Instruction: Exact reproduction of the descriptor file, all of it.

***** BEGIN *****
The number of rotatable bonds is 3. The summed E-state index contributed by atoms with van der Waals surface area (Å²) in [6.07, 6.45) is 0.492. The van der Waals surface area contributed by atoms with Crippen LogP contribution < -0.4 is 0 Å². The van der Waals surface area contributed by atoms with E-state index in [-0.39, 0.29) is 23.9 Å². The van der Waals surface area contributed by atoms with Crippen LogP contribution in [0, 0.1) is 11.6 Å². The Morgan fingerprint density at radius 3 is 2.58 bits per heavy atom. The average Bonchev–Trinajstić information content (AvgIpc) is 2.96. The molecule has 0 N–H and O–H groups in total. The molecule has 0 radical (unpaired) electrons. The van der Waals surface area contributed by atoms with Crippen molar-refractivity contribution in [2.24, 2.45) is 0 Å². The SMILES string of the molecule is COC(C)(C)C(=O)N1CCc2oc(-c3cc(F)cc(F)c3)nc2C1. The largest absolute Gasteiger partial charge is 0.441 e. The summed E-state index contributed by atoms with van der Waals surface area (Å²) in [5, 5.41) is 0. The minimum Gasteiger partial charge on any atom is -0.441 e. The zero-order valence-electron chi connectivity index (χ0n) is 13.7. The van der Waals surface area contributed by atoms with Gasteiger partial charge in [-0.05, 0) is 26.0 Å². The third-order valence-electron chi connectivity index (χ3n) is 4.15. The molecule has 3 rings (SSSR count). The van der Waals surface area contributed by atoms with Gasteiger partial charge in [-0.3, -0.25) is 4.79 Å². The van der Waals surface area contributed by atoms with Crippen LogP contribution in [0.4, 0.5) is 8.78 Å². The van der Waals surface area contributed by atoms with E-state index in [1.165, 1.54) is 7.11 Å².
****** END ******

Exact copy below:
The number of rotatable bonds is 3. The summed E-state index contributed by atoms with van der Waals surface area (Å²) in [6.07, 6.45) is 0.492. The van der Waals surface area contributed by atoms with Crippen LogP contribution < -0.4 is 0 Å². The van der Waals surface area contributed by atoms with E-state index in [-0.39, 0.29) is 23.9 Å². The van der Waals surface area contributed by atoms with Crippen LogP contribution in [0, 0.1) is 11.6 Å². The Morgan fingerprint density at radius 3 is 2.58 bits per heavy atom. The average Bonchev–Trinajstić information content (AvgIpc) is 2.96. The molecule has 0 N–H and O–H groups in total. The molecule has 0 radical (unpaired) electrons. The van der Waals surface area contributed by atoms with Crippen molar-refractivity contribution in [2.24, 2.45) is 0 Å². The SMILES string of the molecule is COC(C)(C)C(=O)N1CCc2oc(-c3cc(F)cc(F)c3)nc2C1. The largest absolute Gasteiger partial charge is 0.441 e. The summed E-state index contributed by atoms with van der Waals surface area (Å²) in [5, 5.41) is 0. The minimum Gasteiger partial charge on any atom is -0.441 e. The zero-order valence-electron chi connectivity index (χ0n) is 13.7. The van der Waals surface area contributed by atoms with Gasteiger partial charge in [-0.05, 0) is 26.0 Å². The third-order valence-electron chi connectivity index (χ3n) is 4.15. The molecule has 3 rings (SSSR count). The van der Waals surface area contributed by atoms with Gasteiger partial charge in [-0.3, -0.25) is 4.79 Å². The van der Waals surface area contributed by atoms with Crippen LogP contribution in [0.4, 0.5) is 8.78 Å². The van der Waals surface area contributed by atoms with E-state index in [1.165, 1.54) is 7.11 Å².